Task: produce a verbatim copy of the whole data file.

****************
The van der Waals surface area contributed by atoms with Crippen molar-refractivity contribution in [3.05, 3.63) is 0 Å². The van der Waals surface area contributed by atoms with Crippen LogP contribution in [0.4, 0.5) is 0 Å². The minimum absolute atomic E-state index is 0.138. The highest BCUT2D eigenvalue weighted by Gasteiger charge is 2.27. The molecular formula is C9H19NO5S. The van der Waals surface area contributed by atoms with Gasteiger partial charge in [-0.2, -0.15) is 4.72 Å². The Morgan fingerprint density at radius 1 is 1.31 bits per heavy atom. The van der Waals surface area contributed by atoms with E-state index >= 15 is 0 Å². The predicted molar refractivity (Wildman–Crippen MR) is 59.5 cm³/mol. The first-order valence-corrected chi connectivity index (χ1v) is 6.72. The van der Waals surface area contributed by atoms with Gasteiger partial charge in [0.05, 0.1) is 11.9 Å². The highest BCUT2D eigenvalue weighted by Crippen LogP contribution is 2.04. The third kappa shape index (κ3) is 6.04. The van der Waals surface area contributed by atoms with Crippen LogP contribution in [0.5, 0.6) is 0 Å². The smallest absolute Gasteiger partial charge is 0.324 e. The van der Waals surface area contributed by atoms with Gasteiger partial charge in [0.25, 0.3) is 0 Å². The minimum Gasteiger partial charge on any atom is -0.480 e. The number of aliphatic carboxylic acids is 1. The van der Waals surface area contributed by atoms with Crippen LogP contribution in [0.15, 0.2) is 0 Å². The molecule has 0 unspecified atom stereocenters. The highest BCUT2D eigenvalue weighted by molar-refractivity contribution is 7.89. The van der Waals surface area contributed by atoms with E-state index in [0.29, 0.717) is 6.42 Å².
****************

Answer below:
The van der Waals surface area contributed by atoms with Crippen molar-refractivity contribution in [3.05, 3.63) is 0 Å². The van der Waals surface area contributed by atoms with Crippen LogP contribution in [0.4, 0.5) is 0 Å². The minimum absolute atomic E-state index is 0.138. The highest BCUT2D eigenvalue weighted by Gasteiger charge is 2.27. The molecular formula is C9H19NO5S. The van der Waals surface area contributed by atoms with Gasteiger partial charge in [-0.2, -0.15) is 4.72 Å². The Morgan fingerprint density at radius 1 is 1.31 bits per heavy atom. The van der Waals surface area contributed by atoms with E-state index >= 15 is 0 Å². The predicted molar refractivity (Wildman–Crippen MR) is 59.5 cm³/mol. The first-order valence-corrected chi connectivity index (χ1v) is 6.72. The van der Waals surface area contributed by atoms with Gasteiger partial charge in [0.05, 0.1) is 11.9 Å². The highest BCUT2D eigenvalue weighted by Crippen LogP contribution is 2.04. The third kappa shape index (κ3) is 6.04. The van der Waals surface area contributed by atoms with Crippen LogP contribution in [0.5, 0.6) is 0 Å². The smallest absolute Gasteiger partial charge is 0.324 e. The van der Waals surface area contributed by atoms with Gasteiger partial charge in [0.25, 0.3) is 0 Å². The minimum Gasteiger partial charge on any atom is -0.480 e. The number of aliphatic carboxylic acids is 1. The van der Waals surface area contributed by atoms with Crippen LogP contribution in [0.15, 0.2) is 0 Å². The molecule has 0 unspecified atom stereocenters. The highest BCUT2D eigenvalue weighted by molar-refractivity contribution is 7.89. The van der Waals surface area contributed by atoms with E-state index in [0.29, 0.717) is 6.42 Å².